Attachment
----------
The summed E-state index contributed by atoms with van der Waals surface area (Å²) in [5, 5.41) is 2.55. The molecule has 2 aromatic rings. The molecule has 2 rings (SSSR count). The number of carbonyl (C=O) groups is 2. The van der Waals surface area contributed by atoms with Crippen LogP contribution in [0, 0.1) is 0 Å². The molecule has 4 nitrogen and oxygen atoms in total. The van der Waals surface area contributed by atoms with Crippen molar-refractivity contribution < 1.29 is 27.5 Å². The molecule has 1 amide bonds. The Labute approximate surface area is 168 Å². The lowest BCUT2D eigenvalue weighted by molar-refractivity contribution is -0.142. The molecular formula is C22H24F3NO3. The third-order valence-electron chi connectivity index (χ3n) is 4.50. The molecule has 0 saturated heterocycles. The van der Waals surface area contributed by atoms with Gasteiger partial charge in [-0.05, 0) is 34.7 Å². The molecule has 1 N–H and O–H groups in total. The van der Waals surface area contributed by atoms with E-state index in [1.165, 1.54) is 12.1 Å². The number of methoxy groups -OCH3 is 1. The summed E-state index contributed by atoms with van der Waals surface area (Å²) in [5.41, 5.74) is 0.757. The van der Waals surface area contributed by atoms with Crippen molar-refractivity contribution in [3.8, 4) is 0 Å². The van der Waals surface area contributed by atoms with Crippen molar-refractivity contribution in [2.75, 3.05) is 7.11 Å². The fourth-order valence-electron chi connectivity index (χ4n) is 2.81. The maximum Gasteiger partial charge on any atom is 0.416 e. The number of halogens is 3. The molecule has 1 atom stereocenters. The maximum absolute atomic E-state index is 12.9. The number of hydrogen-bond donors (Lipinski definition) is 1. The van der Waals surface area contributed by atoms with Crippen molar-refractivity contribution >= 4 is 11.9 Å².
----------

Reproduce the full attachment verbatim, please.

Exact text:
The summed E-state index contributed by atoms with van der Waals surface area (Å²) in [5, 5.41) is 2.55. The molecule has 2 aromatic rings. The molecule has 2 rings (SSSR count). The number of carbonyl (C=O) groups is 2. The van der Waals surface area contributed by atoms with Crippen LogP contribution in [0, 0.1) is 0 Å². The molecule has 4 nitrogen and oxygen atoms in total. The van der Waals surface area contributed by atoms with Crippen molar-refractivity contribution < 1.29 is 27.5 Å². The molecule has 1 amide bonds. The Labute approximate surface area is 168 Å². The lowest BCUT2D eigenvalue weighted by molar-refractivity contribution is -0.142. The molecular formula is C22H24F3NO3. The third-order valence-electron chi connectivity index (χ3n) is 4.50. The molecule has 0 saturated heterocycles. The van der Waals surface area contributed by atoms with Gasteiger partial charge in [-0.05, 0) is 34.7 Å². The molecule has 1 N–H and O–H groups in total. The van der Waals surface area contributed by atoms with E-state index in [1.165, 1.54) is 12.1 Å². The number of methoxy groups -OCH3 is 1. The summed E-state index contributed by atoms with van der Waals surface area (Å²) in [5.41, 5.74) is 0.757. The van der Waals surface area contributed by atoms with Crippen molar-refractivity contribution in [3.8, 4) is 0 Å². The van der Waals surface area contributed by atoms with Crippen molar-refractivity contribution in [2.75, 3.05) is 7.11 Å². The fourth-order valence-electron chi connectivity index (χ4n) is 2.81. The maximum Gasteiger partial charge on any atom is 0.416 e. The number of halogens is 3. The molecule has 1 atom stereocenters. The maximum absolute atomic E-state index is 12.9. The number of hydrogen-bond donors (Lipinski definition) is 1. The van der Waals surface area contributed by atoms with Crippen molar-refractivity contribution >= 4 is 11.9 Å².